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What Causes Fungus in Blood?

by
author image Jean Jenkins
Jean Jenkins has been writing professionally since 1994. She has written medical research materials for the American Parkinson's Association, the Colorado Neurological Institute and the Autism Society of America. Jenkins has specialized in neurology, labor and delivery, high-risk obstetrics and autism spectrum disorders. She holds a Bachelor of Science in nursing from the University of Colorado.
What Causes Fungus in Blood?
What Causes Fungus in Blood? Photo Credit Jupiterimages/Photos.com/Getty Images

Fungi are living organisms that feed on organic material. They lack chlorophyll, which is found in plant life, and they reproduce by spore production. Fungi are found in mold, mildew, mushrooms, rust and yeasts. Since they thrive in warm, moist, dark places, they are also found in jock itch, athlete's foot and yeast infections of the vagina. You combat them every day by the balance of "good bacteria" in your body, but if your health is compromised, fungi can travel throughout your system by hitching a ride in your bloodstream. Systemic or septic fungal infections are serious medical emergencies and sometimes fatal.

Sinus Infections

Chronic sinus infections are the most common cause of fungus in the blood. These are usually caused by a bacterial source, but if antibiotics are taken to kill the bacteria, the fungi can take over very quickly. Mucous membranes are warm, moist and a likely environment for fungus. Researchers at the Mayo Clinic found fungi in 96 percent of people with chronic sinusitis. This can be treated with anti-fungal medications and often a surgical procedure where the fungus must be scraped out of the sinuses. If sinus fungal infections spread to the blood, symptoms include fever, chills, shock, delirium, blood clots, jaundice and difficulty breathing. The fungi Aspergilli can travel from sinuses to the brain, liver and kidneys. The rapid spread is usually associated with people that have weak immune systems.

Antibiotics

Fungus will often affect a person who is on antibiotics for any length of time. The antibiotics are given to treat a bacterial infection and work quite well. Unfortunately, these medications kill good bacteria along with the bad, inviting the fungus to overgrow, often in the mouth in the form of thrush. Thrush is usually caused by a fungus called Candida, and these aggressive fungi compete with good bacteria for a place in your mouth. If systemic candida occurs, symptoms are fever, shock that is marked by decreased blood pressure and elevated heart rate, respiratory and multi-organ distress, systemic rash and skin peeling.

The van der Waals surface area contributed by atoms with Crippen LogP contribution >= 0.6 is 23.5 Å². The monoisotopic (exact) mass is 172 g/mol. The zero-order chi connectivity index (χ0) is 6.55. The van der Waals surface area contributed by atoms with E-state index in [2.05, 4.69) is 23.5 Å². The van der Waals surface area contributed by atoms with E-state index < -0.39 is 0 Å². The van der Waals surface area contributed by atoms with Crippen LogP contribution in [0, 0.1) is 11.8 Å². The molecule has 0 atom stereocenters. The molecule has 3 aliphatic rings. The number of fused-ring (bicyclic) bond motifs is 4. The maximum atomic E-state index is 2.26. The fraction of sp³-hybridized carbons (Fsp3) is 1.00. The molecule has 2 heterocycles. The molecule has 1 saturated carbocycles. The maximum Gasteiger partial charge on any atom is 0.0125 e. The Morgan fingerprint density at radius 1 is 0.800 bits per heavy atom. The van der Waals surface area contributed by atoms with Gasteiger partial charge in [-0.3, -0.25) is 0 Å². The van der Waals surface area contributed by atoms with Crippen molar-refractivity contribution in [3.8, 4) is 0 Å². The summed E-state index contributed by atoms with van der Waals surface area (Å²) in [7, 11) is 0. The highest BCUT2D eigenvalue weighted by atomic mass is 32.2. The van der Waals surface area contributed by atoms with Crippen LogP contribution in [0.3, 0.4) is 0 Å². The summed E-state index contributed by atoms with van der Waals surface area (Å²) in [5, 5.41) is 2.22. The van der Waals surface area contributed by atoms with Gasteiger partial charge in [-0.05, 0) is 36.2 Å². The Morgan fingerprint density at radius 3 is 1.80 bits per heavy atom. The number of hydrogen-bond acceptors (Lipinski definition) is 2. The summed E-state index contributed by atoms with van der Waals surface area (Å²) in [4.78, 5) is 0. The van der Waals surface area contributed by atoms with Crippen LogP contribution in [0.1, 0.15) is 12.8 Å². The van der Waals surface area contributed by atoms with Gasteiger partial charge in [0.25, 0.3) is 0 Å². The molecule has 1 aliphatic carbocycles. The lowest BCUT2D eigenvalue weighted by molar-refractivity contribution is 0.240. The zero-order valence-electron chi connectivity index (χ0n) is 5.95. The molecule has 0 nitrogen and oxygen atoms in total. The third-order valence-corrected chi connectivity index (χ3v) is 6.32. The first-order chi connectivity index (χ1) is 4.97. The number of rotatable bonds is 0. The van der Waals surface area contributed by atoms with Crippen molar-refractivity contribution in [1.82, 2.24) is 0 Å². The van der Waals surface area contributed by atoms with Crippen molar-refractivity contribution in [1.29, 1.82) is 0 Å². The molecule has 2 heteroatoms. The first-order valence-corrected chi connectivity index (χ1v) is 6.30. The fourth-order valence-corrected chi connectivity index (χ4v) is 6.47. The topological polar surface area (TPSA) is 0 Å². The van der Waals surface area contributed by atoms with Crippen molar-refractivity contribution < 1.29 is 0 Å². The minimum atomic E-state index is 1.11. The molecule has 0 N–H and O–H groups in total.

Diabetes

Diabetics, especially those with unrestricted diets, are more prone to fungus that can be transferred to the blood due to the excess sugar that is in their bloodstream. Quest Diagnostics reports certain fungi flourish in the environment of glucose and lower immune-system functioning that often accompanies diabetes.

Cancer

Individuals who have cancer and go through chemotherapy are at increased risk for systemic fungi invaders. Chemotherapy is based on medications that kill healthy cells along with the destructive cancer cells. When healthy cells are killed, the immune system is compromised by the killing of white cells, which are the infection fighters in your body. As these cells are rapidly diminished by chemo, virulent fungi can move in and grow very quickly. The most common fungi are Alternaria, Penicillium, Cladosporium, Aspergillus, Candida and Fusarium.

AIDS

AIDS results in a malfunctioning of the immune system that becomes worse with time. People that live with this disease will often have many areas that house fungi in tissue and blood. Fungus in their bloodstreams is usually life-threatening, according to MIT. Often, antifungal medications are given intravenously for quick absorption.

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